Two thousand sixteen was stunning to those of us living through it. And just consider what it might look like 100 years from now in 2116 when future historians and political commentators look back on 2016 in America and start arguing about ‘what it all means’ to them in the 22nd century.
Will the Cubs have won their second World Series since 1908 by then? Maybe the Red Sox will have added a couple more World Series victories as well.
What about the other “less stunning” seismic shockers of 2016? Great Britain leaving the European Union via Brexit. Conservatives sweeping through Europe. Donald Trump winning the White House. What will all this mean then?
History has a way of seeming to always fall in place exactly as it should have when looking back from a perspective of 100 or 5,000 years. Americans and many other prosperous Western cultures seem to assume that history played out “exactly the way it should have” to benefit us, the living generation at the time.
The pendulum swings
One thing we do know about American history is that periods of progressive political policies are usually followed by long extended periods of relatively more conservative thought and economic policies.
The “progressive” thoughts of the abolitionist movement prior to the Civil War wound up giving way to close to 50 years of center-right political thinking in the U.S. until Woodrow Wilson took office. Calvin Coolidge presided over what could be considered a “progressive social agenda” even though he instilled strong fiscal restraint which held federal spending to under 3 percent of GDP from 1923 to 1928.
The Great Depression gave us a massively expanded social welfare network under FDR which pushed federal spending to 10 percent of GDP. It stayed that way until LBJ’s “War on Poverty” established Medicare and Medicaid as progressive s ocial measures pushed federal spending up to around 20 percent of GDP where it has stayed ever since.
Ronald Reagan ushered in a period of fiscal conservatism and free market enterprise in 1980 that lasted close to 30 years pretty much through 2008.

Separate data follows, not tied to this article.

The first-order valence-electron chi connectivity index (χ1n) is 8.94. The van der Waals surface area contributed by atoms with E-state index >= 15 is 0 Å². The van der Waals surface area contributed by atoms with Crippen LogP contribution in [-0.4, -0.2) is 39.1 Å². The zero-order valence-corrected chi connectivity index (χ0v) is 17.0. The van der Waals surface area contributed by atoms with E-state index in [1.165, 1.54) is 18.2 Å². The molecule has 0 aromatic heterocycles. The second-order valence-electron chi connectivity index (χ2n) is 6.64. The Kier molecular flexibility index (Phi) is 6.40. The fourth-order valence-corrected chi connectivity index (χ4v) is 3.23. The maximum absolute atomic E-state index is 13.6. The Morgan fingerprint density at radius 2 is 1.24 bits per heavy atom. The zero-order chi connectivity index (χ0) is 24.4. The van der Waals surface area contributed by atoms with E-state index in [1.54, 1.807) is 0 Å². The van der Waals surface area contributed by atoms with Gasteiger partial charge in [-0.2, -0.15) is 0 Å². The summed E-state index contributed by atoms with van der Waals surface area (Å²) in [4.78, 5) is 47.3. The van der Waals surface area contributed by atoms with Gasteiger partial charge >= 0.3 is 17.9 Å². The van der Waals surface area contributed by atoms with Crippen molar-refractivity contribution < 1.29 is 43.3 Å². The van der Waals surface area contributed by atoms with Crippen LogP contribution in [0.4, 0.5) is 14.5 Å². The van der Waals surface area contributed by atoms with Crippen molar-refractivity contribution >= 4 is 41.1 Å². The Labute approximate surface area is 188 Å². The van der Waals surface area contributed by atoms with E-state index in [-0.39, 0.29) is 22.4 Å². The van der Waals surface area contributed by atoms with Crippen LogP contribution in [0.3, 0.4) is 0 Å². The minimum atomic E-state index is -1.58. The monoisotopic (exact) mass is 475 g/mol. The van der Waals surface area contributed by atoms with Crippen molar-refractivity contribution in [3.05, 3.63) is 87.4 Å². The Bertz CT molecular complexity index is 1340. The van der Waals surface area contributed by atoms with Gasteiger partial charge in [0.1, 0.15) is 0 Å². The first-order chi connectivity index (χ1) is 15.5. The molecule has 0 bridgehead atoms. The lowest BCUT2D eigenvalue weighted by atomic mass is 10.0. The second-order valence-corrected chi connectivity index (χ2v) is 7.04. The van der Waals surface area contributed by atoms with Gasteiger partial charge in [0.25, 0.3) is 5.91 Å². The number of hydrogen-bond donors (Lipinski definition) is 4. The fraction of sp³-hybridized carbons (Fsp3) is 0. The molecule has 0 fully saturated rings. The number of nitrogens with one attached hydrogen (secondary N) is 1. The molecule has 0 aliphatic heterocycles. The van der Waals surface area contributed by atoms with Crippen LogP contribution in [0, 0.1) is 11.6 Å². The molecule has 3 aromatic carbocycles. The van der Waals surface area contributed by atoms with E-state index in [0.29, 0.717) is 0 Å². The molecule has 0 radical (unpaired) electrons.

Are we in for 40 years of center-right conservative domination in federal public policy after eight years of strident progressive efforts to pull the United States far to the left on the political spectrum?
The Obama reaction
Consider what has happened In American politics since President Barack Obama was elected in 2008, mostly in reaction to his aggressively liberal progressive economic, foreign and domestic policies:
â¢ 23 states now have a Republican governor and GOP majorities in both houses of their state legislature
â¢ Only four states are totally controlled by Democrats in the governor’s mansion and in both houses of the legislature: California, Oregon, Rhode Island and Hawaii
â¢ 43 states have either Republican control of the governor’s mansion or one or both houses of the state legislature.
Will future historians look back at 2016 and say this was the year that America completed its pivot back sharply to principles of free enterprise and a strong national defense and away from the progressive policies set forth by President Obama once and for all?
The Trump bump
With Republican control of the White House for the next four years (at least) and likely Republican control of both the House and Senate as well, and with the announced nominees for Trump’s cabinet, historians may look back at 2016 and say the following:
â¢ Taxes were cut on both corporation and individuals in a massive reconciliation bill that included tax reform in the form of elimination and streamlining of dozens of tax exemptions and special consideration
â¢ Overall federal spending growth was held to an average of 3 percent or less per year as sharp-eyed business executives overhauled federal agencies from top to bottom
â¢ Economic growth returned to 3 percent or more as business leaders and consumers regained confidence after the past eight years of suffocating regulations, taxes and new laws under Obama.
â¢ America regained its leadership role in foreign affairs as new leaders reasserted strong relationships with traditional allies such as Israel and rebuilt its military strength to guarantee that America would defend freedom around the globe while understanding that the last thing America wanted to do was go to war to achieve those ends.
Anyone now under the age of 36 living in America probably has very little recollection of what it is like to live in a booming economy, since the oldest among them were still in college in 2000. The 9/11 attacks ended that period as we were forever changed by the incoming War by Terrorists; our younger generations have only known weak economic growth and the greatest recession since the 1930s as their full experience with free enterprise in America.
We may be at the outset of another period of economic expansion and job creation that may forever change the outlook of an entire generation or two of younger Americans when it comes to appreciating what freedom in the marketplace and around the world can do for everyone.
If so, future historians studying America will have a lot of positive things to write about.
Frank Hill is the director of The Institute for the Public Trust in Raleigh.